The Sam Smith offering – one of the first high-quality beers I ever tried, oddly enough – was relatively well-received, but most TriplePointers tended to prefer Rogue’s brown ale over the one from across the pond.

TriplePoint Brewnanza! #2: The Porter and Belgian Pale Ale

Brewnanza (in case you missed our first entry) is an end-of-week office gathering intended to expand our collective knowledge and appreciation for craft beer – a market we’re eagerly looking to offer our services to. This time, we report on our experience with the Porter – the grandfather of the stout – and the Belgian Pale Ale.Anchor Porter Image

The TriplePoint beer machine marches on – we’re neck-deep in research on the media landscape, and thus far we’ve established a network of hundreds of journalists who report on the business and pleasure of beer, from mainstream newspaper editors to beer bloggers and influencers. We’re reaching out to craft brewers to make sure we’re on track, and to find out what additional marketing muscles we might need to expand in order to offer top-notch marketing and PR services to beermakers. We look forward to touting a roster of craft breweries on our client list in the near future!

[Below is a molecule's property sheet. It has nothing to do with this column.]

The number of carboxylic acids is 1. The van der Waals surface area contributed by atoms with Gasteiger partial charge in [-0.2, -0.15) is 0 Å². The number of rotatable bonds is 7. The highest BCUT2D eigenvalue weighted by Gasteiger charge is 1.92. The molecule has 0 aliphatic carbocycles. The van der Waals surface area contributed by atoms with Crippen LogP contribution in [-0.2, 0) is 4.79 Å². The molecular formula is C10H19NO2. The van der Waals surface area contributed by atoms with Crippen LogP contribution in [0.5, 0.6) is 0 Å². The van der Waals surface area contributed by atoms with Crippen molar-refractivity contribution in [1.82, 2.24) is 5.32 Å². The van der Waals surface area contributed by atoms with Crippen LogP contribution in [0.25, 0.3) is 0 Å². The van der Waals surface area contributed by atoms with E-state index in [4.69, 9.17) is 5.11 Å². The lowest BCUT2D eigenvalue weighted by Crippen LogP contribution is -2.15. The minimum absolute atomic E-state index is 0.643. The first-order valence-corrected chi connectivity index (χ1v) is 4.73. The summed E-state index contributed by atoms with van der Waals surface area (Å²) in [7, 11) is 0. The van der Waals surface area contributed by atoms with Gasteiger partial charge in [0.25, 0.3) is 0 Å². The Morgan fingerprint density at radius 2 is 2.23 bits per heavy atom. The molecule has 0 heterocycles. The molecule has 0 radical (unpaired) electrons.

Be on the lookout soon for a dedicated blog (in the spirit of our casual/social gaming blog, Frisky Mongoose) about happenings in the craft beer world, with news from the craft beer industry, tasting reports, and more. Now, without further ado:

The Porter

One of the darkest quintessential beer styles, the Porter gets its name from its original imbibers – Central London transportation workers in the 1700s. Originally a blend of several different styles, the Porter might be considered the world’s first “engineered” beer – appropriate, since it fueled the workers who in turn drove the industrialization of England. Indeed, the Porter is considered the father of the Stout – stronger porters, originally called “Extra Porters,” “Double Porters” or “Stout Porters” evolved into their own category of Stouts.